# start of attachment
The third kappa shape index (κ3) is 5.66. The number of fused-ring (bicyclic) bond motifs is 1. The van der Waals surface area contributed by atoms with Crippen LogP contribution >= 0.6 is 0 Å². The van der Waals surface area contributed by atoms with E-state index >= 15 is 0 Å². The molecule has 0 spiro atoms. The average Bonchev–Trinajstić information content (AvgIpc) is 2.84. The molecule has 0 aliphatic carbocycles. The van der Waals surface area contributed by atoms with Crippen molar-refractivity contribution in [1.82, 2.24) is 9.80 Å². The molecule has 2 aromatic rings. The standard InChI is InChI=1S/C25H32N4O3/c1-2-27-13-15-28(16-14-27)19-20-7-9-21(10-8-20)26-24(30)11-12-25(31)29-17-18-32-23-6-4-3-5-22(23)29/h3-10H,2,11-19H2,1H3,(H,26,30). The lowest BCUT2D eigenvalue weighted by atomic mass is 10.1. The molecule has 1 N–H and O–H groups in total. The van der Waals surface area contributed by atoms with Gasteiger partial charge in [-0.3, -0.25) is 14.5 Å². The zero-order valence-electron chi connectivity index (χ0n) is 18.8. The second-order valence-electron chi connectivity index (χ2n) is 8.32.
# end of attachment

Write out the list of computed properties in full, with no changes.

The third kappa shape index (κ3) is 5.66. The number of fused-ring (bicyclic) bond motifs is 1. The van der Waals surface area contributed by atoms with Crippen LogP contribution >= 0.6 is 0 Å². The van der Waals surface area contributed by atoms with E-state index >= 15 is 0 Å². The molecule has 0 spiro atoms. The average Bonchev–Trinajstić information content (AvgIpc) is 2.84. The molecule has 0 aliphatic carbocycles. The van der Waals surface area contributed by atoms with Crippen molar-refractivity contribution in [1.82, 2.24) is 9.80 Å². The molecule has 2 aromatic rings. The standard InChI is InChI=1S/C25H32N4O3/c1-2-27-13-15-28(16-14-27)19-20-7-9-21(10-8-20)26-24(30)11-12-25(31)29-17-18-32-23-6-4-3-5-22(23)29/h3-10H,2,11-19H2,1H3,(H,26,30). The lowest BCUT2D eigenvalue weighted by atomic mass is 10.1. The molecule has 1 N–H and O–H groups in total. The van der Waals surface area contributed by atoms with Gasteiger partial charge in [-0.3, -0.25) is 14.5 Å². The zero-order valence-electron chi connectivity index (χ0n) is 18.8. The second-order valence-electron chi connectivity index (χ2n) is 8.32.